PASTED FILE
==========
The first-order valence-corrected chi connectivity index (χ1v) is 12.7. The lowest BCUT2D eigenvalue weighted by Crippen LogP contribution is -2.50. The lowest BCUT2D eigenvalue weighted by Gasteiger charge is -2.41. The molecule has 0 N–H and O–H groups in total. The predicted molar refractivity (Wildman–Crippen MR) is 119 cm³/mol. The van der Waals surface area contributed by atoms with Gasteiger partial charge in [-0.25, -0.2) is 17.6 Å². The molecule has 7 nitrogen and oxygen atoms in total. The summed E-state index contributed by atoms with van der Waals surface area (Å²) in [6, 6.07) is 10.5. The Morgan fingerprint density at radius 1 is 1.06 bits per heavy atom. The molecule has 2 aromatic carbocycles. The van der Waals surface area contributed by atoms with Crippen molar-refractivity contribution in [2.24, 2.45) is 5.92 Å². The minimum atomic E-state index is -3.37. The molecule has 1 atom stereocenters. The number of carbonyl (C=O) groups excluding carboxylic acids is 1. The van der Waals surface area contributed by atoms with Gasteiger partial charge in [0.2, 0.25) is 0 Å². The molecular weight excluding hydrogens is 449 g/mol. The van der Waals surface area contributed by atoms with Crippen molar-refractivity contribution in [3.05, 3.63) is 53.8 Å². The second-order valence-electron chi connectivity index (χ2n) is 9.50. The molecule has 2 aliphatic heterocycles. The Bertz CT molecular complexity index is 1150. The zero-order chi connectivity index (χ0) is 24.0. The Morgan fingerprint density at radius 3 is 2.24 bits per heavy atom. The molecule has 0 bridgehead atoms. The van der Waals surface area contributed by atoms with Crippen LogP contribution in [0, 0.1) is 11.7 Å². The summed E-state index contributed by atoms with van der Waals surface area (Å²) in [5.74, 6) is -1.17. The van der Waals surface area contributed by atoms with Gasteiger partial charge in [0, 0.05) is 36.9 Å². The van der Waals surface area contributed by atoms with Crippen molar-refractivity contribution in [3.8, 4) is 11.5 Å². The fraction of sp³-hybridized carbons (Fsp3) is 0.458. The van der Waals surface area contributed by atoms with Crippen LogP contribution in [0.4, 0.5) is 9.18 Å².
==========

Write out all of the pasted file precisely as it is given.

The first-order valence-corrected chi connectivity index (χ1v) is 12.7. The lowest BCUT2D eigenvalue weighted by Crippen LogP contribution is -2.50. The lowest BCUT2D eigenvalue weighted by Gasteiger charge is -2.41. The molecule has 0 N–H and O–H groups in total. The predicted molar refractivity (Wildman–Crippen MR) is 119 cm³/mol. The van der Waals surface area contributed by atoms with Gasteiger partial charge in [-0.25, -0.2) is 17.6 Å². The molecule has 7 nitrogen and oxygen atoms in total. The summed E-state index contributed by atoms with van der Waals surface area (Å²) in [6, 6.07) is 10.5. The Morgan fingerprint density at radius 1 is 1.06 bits per heavy atom. The molecule has 2 aromatic carbocycles. The van der Waals surface area contributed by atoms with Crippen molar-refractivity contribution in [2.24, 2.45) is 5.92 Å². The minimum atomic E-state index is -3.37. The molecule has 1 atom stereocenters. The number of carbonyl (C=O) groups excluding carboxylic acids is 1. The van der Waals surface area contributed by atoms with Gasteiger partial charge in [0.2, 0.25) is 0 Å². The molecular weight excluding hydrogens is 449 g/mol. The van der Waals surface area contributed by atoms with Crippen molar-refractivity contribution in [3.05, 3.63) is 53.8 Å². The second-order valence-electron chi connectivity index (χ2n) is 9.50. The molecule has 2 aliphatic heterocycles. The Bertz CT molecular complexity index is 1150. The zero-order chi connectivity index (χ0) is 24.0. The Morgan fingerprint density at radius 3 is 2.24 bits per heavy atom. The molecule has 0 bridgehead atoms. The van der Waals surface area contributed by atoms with Crippen LogP contribution in [0, 0.1) is 11.7 Å². The summed E-state index contributed by atoms with van der Waals surface area (Å²) in [5.74, 6) is -1.17. The van der Waals surface area contributed by atoms with Gasteiger partial charge in [0, 0.05) is 36.9 Å². The van der Waals surface area contributed by atoms with Crippen molar-refractivity contribution in [3.8, 4) is 11.5 Å². The fraction of sp³-hybridized carbons (Fsp3) is 0.458. The van der Waals surface area contributed by atoms with Crippen LogP contribution in [0.4, 0.5) is 9.18 Å².